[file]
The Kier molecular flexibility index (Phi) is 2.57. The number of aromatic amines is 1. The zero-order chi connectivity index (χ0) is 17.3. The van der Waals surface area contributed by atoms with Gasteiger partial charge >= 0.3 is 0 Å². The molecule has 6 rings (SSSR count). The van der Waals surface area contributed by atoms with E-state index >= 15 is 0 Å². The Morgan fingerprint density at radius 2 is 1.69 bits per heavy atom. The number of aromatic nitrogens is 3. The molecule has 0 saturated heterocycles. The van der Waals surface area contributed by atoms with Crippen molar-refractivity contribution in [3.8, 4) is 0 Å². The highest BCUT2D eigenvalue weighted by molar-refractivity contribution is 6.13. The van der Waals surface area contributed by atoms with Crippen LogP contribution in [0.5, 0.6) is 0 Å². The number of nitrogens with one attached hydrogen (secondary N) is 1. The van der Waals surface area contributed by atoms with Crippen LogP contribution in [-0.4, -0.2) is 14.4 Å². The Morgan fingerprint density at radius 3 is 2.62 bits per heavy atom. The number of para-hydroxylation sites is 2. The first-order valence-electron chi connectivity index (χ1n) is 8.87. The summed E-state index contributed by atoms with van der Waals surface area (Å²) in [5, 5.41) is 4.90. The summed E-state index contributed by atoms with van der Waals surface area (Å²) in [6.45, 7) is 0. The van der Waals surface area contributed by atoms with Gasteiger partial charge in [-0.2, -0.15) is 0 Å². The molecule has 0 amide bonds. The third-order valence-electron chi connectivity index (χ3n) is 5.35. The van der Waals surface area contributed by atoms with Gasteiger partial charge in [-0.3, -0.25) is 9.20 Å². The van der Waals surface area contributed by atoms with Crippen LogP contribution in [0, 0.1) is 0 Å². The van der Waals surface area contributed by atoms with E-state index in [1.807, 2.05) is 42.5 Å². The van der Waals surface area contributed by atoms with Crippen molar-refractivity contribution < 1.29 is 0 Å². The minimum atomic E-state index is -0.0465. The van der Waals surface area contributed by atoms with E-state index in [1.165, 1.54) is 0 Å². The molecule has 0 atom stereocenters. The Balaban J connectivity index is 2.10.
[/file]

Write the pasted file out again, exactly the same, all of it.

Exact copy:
The Kier molecular flexibility index (Phi) is 2.57. The number of aromatic amines is 1. The zero-order chi connectivity index (χ0) is 17.3. The van der Waals surface area contributed by atoms with Gasteiger partial charge >= 0.3 is 0 Å². The molecule has 6 rings (SSSR count). The van der Waals surface area contributed by atoms with E-state index >= 15 is 0 Å². The Morgan fingerprint density at radius 2 is 1.69 bits per heavy atom. The number of aromatic nitrogens is 3. The molecule has 0 saturated heterocycles. The van der Waals surface area contributed by atoms with Crippen molar-refractivity contribution in [3.8, 4) is 0 Å². The highest BCUT2D eigenvalue weighted by molar-refractivity contribution is 6.13. The van der Waals surface area contributed by atoms with Crippen LogP contribution in [0.5, 0.6) is 0 Å². The number of nitrogens with one attached hydrogen (secondary N) is 1. The van der Waals surface area contributed by atoms with Crippen LogP contribution in [-0.4, -0.2) is 14.4 Å². The Morgan fingerprint density at radius 3 is 2.62 bits per heavy atom. The number of para-hydroxylation sites is 2. The first-order valence-electron chi connectivity index (χ1n) is 8.87. The summed E-state index contributed by atoms with van der Waals surface area (Å²) in [5, 5.41) is 4.90. The summed E-state index contributed by atoms with van der Waals surface area (Å²) in [6.45, 7) is 0. The van der Waals surface area contributed by atoms with Gasteiger partial charge in [-0.2, -0.15) is 0 Å². The molecule has 0 amide bonds. The third-order valence-electron chi connectivity index (χ3n) is 5.35. The van der Waals surface area contributed by atoms with Gasteiger partial charge in [-0.3, -0.25) is 9.20 Å². The van der Waals surface area contributed by atoms with Crippen LogP contribution in [0, 0.1) is 0 Å². The van der Waals surface area contributed by atoms with E-state index in [1.807, 2.05) is 42.5 Å². The van der Waals surface area contributed by atoms with Crippen molar-refractivity contribution < 1.29 is 0 Å². The minimum atomic E-state index is -0.0465. The van der Waals surface area contributed by atoms with E-state index in [1.165, 1.54) is 0 Å². The molecule has 0 atom stereocenters. The Balaban J connectivity index is 2.10.